Move into a home on Cange Street on the outskirts of Anchorage, Alaska, and you are essentially moving into an airport. The small sub-division is cut down the middle with a runway, and each house is equipped with a small built-in airplane hangar the same way many suburban homes have built-in garages.
The large, ’80s-era houses in this neighborhood line what at first appears to be an ordinary gravel road, but is in fact a small airstrip called the Sky Harbor airport. The cooperatively owned airstrip runs exactly parallel to Cange Street, and the residents who own small propellor planes have exclusive access to the runway directly from their front doors.
An online real estate listing for a house in the neighborhood advertises: “An indoor preflight and a 30 second taxi to your 1800 foot gravel airstrip put all that Alaska has to offer just steps from your living room!” The hangar doors are visible on each home, although some prefer to park their planes outside close to the house.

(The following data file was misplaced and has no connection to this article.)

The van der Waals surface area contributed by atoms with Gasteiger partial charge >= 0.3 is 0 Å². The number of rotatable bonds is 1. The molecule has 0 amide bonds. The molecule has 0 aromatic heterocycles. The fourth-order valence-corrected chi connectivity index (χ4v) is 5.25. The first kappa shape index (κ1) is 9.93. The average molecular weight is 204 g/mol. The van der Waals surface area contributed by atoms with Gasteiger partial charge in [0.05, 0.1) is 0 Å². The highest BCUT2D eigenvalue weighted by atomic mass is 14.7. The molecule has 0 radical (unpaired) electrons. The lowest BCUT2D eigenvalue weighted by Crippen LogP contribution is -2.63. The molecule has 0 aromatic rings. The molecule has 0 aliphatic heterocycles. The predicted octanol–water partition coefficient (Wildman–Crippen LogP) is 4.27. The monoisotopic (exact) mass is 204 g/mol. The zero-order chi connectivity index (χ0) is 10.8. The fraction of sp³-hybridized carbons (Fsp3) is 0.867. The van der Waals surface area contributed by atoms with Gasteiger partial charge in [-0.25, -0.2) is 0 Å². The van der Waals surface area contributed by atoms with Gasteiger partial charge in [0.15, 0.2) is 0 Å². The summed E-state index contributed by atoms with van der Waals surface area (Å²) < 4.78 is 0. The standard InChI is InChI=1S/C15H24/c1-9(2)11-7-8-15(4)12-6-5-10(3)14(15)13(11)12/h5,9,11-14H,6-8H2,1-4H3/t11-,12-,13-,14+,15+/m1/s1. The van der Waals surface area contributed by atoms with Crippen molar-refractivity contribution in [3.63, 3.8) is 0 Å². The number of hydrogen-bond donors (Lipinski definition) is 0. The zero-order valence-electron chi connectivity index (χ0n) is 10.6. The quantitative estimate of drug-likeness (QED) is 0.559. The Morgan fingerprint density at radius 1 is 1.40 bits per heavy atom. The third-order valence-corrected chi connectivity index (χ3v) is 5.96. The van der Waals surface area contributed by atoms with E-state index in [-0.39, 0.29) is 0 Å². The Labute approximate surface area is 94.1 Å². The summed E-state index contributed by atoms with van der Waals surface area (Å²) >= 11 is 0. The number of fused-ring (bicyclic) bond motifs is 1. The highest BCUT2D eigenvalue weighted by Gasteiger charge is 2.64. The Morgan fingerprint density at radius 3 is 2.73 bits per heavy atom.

Alaska is a state that is largely reachable and traversable by air. Roads do not connect Anchorage to many of the state’s towns and national parks, and it takes days to drive from the city to even the northernmost reaches of the lower 48. In this remote part of the country, access to your own set of wings and a place to keep it seems a sensible enough variation on the American dream.